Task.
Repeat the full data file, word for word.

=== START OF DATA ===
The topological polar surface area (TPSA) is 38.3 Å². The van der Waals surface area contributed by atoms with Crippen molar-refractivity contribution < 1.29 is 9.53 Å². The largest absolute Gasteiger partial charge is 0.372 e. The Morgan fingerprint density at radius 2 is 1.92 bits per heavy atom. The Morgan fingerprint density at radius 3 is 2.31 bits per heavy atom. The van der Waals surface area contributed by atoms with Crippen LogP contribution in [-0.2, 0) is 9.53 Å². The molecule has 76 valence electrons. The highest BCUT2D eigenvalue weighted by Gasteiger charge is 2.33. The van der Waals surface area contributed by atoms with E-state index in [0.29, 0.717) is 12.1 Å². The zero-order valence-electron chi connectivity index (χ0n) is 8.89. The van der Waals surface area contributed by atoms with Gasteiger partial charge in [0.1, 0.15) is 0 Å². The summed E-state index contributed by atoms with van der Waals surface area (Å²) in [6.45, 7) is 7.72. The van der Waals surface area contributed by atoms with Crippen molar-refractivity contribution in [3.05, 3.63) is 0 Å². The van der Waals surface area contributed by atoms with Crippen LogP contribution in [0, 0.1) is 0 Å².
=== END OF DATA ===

The topological polar surface area (TPSA) is 38.3 Å². The van der Waals surface area contributed by atoms with Crippen molar-refractivity contribution < 1.29 is 9.53 Å². The largest absolute Gasteiger partial charge is 0.372 e. The Morgan fingerprint density at radius 2 is 1.92 bits per heavy atom. The Morgan fingerprint density at radius 3 is 2.31 bits per heavy atom. The van der Waals surface area contributed by atoms with Crippen LogP contribution in [-0.2, 0) is 9.53 Å². The molecule has 76 valence electrons. The highest BCUT2D eigenvalue weighted by Gasteiger charge is 2.33. The van der Waals surface area contributed by atoms with E-state index in [0.29, 0.717) is 12.1 Å². The zero-order valence-electron chi connectivity index (χ0n) is 8.89. The van der Waals surface area contributed by atoms with Gasteiger partial charge in [0.1, 0.15) is 0 Å². The summed E-state index contributed by atoms with van der Waals surface area (Å²) in [6.45, 7) is 7.72. The van der Waals surface area contributed by atoms with Crippen molar-refractivity contribution in [3.05, 3.63) is 0 Å². The van der Waals surface area contributed by atoms with Crippen LogP contribution in [0, 0.1) is 0 Å².